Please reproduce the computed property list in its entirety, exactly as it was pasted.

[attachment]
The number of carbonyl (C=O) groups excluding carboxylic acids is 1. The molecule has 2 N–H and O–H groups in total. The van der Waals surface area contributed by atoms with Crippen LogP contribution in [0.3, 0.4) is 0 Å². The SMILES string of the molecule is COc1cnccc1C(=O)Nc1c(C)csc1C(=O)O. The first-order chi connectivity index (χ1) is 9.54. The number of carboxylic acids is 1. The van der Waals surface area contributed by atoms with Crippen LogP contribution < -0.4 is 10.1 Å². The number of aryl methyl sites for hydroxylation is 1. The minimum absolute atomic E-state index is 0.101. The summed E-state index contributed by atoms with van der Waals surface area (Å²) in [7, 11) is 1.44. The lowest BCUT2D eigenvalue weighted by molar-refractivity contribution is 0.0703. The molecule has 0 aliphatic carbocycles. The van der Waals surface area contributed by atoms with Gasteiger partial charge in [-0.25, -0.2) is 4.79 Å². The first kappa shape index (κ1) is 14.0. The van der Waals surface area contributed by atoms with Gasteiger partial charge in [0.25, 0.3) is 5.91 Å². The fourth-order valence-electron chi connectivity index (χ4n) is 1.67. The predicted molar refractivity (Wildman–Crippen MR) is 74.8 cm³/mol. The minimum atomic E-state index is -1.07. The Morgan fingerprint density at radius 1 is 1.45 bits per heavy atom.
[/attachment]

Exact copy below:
The number of carbonyl (C=O) groups excluding carboxylic acids is 1. The molecule has 2 N–H and O–H groups in total. The van der Waals surface area contributed by atoms with Crippen LogP contribution in [0.3, 0.4) is 0 Å². The SMILES string of the molecule is COc1cnccc1C(=O)Nc1c(C)csc1C(=O)O. The first-order chi connectivity index (χ1) is 9.54. The number of carboxylic acids is 1. The van der Waals surface area contributed by atoms with Crippen LogP contribution < -0.4 is 10.1 Å². The number of aryl methyl sites for hydroxylation is 1. The minimum absolute atomic E-state index is 0.101. The summed E-state index contributed by atoms with van der Waals surface area (Å²) in [7, 11) is 1.44. The lowest BCUT2D eigenvalue weighted by molar-refractivity contribution is 0.0703. The molecule has 0 aliphatic carbocycles. The van der Waals surface area contributed by atoms with Gasteiger partial charge in [-0.25, -0.2) is 4.79 Å². The first kappa shape index (κ1) is 14.0. The van der Waals surface area contributed by atoms with Gasteiger partial charge in [0.25, 0.3) is 5.91 Å². The fourth-order valence-electron chi connectivity index (χ4n) is 1.67. The predicted molar refractivity (Wildman–Crippen MR) is 74.8 cm³/mol. The minimum atomic E-state index is -1.07. The Morgan fingerprint density at radius 1 is 1.45 bits per heavy atom.